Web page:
In this episode:
- Don’t forget to become a Theodio Premier Subscriber. Offer ends when 2020 comes to a close.
- The suffering we will endure when the reward is worth it
- The relevant segment of the Precious Remedies audiobook
- A brief recollection about something a college friend once told me
- Episode blog post: Seven wasys to keep your eyes on the prize
- Podcast introduction: Yabo Obien
- Logo and marque: Jeff Lyons at Light & Story
- Original music: Makeup and Vanity Set
- Kindle version of Precious Remedies against Satan’s Devices by John Hendryx at Monergism.com
- Text for Precious Remedies provided by GraceGems.org
Welcome back to the Theodio Podcast. I’m your host, Dan Kassis.
Today’s episode is going to be a bit harder, a bit darker than others. Last time we compared blessedness and happiness, seeing that the former is a better choice even at the temporary expense of the latter.
This time we’ll look at how Satan uses that place of unhappiness to discourage us from pressing on in the faith. He shows us the sometimes high cost of following Christ to the end that we might decide it’s just too much.
But if you’ll allow me a cliche here, that’s when we need the Holy Spirit to remind us: keep your eyes on the prize. The discipline we exert to push through pain and receive a reward is worth it in the end. We see this principle at work in other areas of life.
How far we’ll go
Eighty-hour weeks. Endless classes, textbooks, memorization, and exams. The red tape and organizational frustrations of the health care system. Extreme competition for only a few fellowships. Student loans, sleeplessness, stress, and uncertainty. This is the life of a medical resident.
Up before dawn. Aching muscles. Tired brain. The same breakfast, again. In the pool, in the gym, on the track. Another workout. Pushing, stretching, sweating, gasping for air. Missing your goal by a split second. In the shower, then a quick meal, then you do it all again before dinner. This is the life of an Olympic athlete.
Three clean outfits. Three breakfasts, barely touched. Missing homework. Runny nose. Late to daycare, late to school, late to work. Angry phone call with the vice principal. Arranging rides home. Grabbing one more fast-food meal on the way to practice. Hurried conversations, hurried dinner, hurry off to bed. One moment of peace. This is the life of a single parent.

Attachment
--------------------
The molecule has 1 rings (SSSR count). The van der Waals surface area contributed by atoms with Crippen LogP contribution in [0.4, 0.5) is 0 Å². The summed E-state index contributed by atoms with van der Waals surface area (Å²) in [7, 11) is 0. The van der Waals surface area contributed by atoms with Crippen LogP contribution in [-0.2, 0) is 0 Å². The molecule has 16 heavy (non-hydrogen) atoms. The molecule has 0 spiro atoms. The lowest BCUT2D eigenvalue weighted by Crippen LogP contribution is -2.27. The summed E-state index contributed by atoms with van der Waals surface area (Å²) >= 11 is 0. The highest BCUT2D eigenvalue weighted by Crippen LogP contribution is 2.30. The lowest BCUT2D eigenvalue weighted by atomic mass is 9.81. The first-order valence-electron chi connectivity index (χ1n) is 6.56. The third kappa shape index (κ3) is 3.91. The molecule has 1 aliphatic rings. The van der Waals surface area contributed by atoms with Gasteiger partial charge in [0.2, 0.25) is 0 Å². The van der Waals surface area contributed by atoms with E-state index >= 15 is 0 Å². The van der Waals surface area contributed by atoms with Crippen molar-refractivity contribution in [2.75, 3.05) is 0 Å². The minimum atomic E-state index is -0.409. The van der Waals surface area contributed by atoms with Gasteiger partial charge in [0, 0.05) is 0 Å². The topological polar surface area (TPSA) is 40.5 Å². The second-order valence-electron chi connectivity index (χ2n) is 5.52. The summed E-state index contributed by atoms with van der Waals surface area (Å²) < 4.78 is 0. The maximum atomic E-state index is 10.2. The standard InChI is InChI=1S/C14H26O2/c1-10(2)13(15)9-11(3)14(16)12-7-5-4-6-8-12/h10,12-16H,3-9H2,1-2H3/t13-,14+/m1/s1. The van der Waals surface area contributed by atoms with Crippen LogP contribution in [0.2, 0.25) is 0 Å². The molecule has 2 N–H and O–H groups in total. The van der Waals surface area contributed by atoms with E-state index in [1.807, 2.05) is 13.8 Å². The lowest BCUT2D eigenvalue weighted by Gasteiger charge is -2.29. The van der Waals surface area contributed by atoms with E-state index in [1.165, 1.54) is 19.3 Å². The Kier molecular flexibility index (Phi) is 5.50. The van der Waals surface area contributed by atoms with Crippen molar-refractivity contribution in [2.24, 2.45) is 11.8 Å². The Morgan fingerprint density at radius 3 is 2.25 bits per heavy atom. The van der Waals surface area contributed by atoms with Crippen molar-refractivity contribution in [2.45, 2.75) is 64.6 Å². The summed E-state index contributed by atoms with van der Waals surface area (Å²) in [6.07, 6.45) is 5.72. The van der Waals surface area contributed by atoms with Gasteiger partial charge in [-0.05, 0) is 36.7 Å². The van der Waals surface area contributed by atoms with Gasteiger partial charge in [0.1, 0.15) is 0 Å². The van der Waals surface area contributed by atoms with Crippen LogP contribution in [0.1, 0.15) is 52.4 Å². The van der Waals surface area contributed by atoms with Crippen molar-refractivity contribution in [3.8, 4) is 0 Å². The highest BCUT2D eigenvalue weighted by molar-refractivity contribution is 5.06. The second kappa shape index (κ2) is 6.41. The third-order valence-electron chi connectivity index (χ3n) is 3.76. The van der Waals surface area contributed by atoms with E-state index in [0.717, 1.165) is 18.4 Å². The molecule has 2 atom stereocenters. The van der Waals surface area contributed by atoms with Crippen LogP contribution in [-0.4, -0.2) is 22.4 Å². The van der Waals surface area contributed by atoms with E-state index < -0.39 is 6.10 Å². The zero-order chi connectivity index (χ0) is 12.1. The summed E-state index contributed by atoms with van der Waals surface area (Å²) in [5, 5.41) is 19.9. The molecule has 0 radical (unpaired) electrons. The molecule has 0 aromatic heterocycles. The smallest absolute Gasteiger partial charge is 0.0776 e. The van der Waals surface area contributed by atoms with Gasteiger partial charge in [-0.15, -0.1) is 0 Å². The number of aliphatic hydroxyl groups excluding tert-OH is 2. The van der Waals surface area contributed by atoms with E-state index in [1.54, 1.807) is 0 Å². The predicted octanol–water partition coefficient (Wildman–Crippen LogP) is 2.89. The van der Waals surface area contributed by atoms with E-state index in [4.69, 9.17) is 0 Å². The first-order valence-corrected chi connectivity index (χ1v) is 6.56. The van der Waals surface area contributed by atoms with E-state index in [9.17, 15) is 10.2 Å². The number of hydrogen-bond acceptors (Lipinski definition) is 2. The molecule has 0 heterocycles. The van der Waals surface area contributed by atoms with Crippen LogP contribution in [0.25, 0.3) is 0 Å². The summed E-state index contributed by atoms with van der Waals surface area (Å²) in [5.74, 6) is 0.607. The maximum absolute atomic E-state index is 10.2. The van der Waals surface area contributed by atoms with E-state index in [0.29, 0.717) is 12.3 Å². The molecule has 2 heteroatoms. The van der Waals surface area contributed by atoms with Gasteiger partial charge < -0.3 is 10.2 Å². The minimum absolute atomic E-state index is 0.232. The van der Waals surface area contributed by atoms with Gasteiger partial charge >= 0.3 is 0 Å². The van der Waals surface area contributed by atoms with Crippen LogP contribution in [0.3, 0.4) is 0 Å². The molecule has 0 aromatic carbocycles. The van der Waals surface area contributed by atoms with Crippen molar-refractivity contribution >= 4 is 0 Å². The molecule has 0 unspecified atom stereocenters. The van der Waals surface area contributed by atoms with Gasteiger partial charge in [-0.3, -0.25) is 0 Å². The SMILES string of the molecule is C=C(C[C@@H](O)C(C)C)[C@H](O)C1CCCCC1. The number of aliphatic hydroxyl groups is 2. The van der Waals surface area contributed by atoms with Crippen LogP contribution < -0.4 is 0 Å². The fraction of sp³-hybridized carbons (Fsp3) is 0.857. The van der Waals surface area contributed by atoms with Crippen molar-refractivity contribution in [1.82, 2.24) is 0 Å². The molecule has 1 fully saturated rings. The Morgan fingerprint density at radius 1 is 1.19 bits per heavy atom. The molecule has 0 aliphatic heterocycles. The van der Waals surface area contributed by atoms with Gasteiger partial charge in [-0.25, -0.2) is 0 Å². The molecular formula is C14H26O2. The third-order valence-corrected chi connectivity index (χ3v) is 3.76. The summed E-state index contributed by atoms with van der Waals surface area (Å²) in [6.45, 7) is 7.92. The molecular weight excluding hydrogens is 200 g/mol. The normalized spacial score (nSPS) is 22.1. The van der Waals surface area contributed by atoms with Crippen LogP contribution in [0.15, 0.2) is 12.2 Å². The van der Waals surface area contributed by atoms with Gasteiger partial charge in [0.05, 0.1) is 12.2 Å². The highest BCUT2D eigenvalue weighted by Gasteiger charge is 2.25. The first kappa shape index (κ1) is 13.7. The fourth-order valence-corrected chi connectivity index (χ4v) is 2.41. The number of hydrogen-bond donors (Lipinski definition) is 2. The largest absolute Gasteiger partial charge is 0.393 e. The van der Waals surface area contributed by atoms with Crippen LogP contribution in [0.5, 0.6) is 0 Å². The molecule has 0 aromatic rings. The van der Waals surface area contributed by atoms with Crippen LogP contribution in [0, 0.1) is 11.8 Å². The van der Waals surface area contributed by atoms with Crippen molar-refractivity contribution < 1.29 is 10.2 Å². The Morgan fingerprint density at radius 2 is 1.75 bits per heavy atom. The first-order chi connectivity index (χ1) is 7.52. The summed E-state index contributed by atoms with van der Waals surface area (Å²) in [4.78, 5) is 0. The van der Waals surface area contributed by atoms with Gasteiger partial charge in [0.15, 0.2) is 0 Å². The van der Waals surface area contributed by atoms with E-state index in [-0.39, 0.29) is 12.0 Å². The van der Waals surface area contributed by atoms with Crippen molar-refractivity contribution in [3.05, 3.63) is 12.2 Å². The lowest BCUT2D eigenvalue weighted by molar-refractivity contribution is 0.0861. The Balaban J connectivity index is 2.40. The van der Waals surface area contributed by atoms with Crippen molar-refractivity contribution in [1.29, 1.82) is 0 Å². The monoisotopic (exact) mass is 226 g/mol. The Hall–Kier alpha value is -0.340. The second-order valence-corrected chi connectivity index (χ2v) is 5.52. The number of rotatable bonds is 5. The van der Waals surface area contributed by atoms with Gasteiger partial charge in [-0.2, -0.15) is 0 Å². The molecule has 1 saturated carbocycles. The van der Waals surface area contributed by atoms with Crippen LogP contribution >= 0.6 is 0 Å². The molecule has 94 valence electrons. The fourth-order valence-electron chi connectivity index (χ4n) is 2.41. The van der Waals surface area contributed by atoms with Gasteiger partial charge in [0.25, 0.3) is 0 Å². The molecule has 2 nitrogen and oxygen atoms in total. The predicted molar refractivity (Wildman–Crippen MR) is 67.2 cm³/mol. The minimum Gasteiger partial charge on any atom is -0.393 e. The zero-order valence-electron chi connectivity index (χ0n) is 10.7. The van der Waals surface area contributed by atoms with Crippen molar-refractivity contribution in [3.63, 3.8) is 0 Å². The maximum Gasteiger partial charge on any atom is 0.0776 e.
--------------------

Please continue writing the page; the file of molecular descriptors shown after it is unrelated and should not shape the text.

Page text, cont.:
Why do we do it? Why do human beings push ourselves beyond our limits, beyond our desires and hopes, to accomplish something few will recognize and fewer will remember? Because of our hope of the reward, the prize. Only because the promise is greater than the sacrifice. The result is worth the pain.
- A medical degree
- A gold medal
- Three strong, healthy, well-loved kids
They all appear at the end of narrow paths, uphill climbs, leaving bits of ourselves along the way. For the prize. To see the clearing at the end that leads to the valley, the restful retreat by the quiet lake.
As Brooks further writes, once we have chosen the more difficult path our enemy will attempt to discourage us by focusing on the crosses we bear instead of the crowns awaiting us.
His remedies will help us keep our eyes on the prize, embracing hardship and welcoming sacrifice. The pain fades away when the reward at the end comes into view.
Let’s listen now to device 9 and its remedies.
It’s easy to think the pains we endure as believers are greater than those who aren’t. But we can’t see or feel the true inward effects of unbelief. A college friend of mine told me that she would go to bed every night terrified, wracked with fear and guilt over the mess of her life, even though she appeared happy on the outside. Once Christ saved her and she knew the joy of forgiveness … sleep, peace, rest … even though her new faith still came with hardship.
We have three device left to discuss here in chapter 2. Next time will be the 10th device: comparison – comforting ourselves in our sin, knowing others sin more. It’s a deadly temptation. But as usual, Thomas Brooks will show us how God’s Word helps us overcome it.
Please don’t miss it. Thanks for listening.